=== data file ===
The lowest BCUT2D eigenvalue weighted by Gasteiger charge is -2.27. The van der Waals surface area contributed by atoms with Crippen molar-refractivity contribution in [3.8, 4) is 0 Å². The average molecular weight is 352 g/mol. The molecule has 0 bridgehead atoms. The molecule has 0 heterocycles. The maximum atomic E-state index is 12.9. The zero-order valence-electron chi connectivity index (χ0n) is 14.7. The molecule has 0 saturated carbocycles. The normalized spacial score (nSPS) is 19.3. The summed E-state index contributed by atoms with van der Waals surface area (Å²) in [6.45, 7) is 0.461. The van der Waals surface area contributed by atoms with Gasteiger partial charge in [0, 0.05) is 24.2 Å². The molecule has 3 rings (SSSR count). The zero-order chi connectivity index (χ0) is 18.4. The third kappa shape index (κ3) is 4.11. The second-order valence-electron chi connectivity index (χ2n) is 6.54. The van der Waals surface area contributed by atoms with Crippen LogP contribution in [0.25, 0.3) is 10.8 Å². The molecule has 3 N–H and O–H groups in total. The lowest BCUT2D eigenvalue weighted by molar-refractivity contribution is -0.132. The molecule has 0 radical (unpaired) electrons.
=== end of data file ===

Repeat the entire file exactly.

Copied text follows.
The lowest BCUT2D eigenvalue weighted by Gasteiger charge is -2.27. The van der Waals surface area contributed by atoms with Crippen molar-refractivity contribution in [3.8, 4) is 0 Å². The average molecular weight is 352 g/mol. The molecule has 0 bridgehead atoms. The molecule has 0 heterocycles. The maximum atomic E-state index is 12.9. The zero-order valence-electron chi connectivity index (χ0n) is 14.7. The molecule has 0 saturated carbocycles. The normalized spacial score (nSPS) is 19.3. The summed E-state index contributed by atoms with van der Waals surface area (Å²) in [6.45, 7) is 0.461. The van der Waals surface area contributed by atoms with Gasteiger partial charge in [0, 0.05) is 24.2 Å². The molecule has 3 rings (SSSR count). The zero-order chi connectivity index (χ0) is 18.4. The third kappa shape index (κ3) is 4.11. The second-order valence-electron chi connectivity index (χ2n) is 6.54. The van der Waals surface area contributed by atoms with Crippen LogP contribution in [0.25, 0.3) is 10.8 Å². The molecule has 3 N–H and O–H groups in total. The lowest BCUT2D eigenvalue weighted by molar-refractivity contribution is -0.132. The molecule has 0 radical (unpaired) electrons.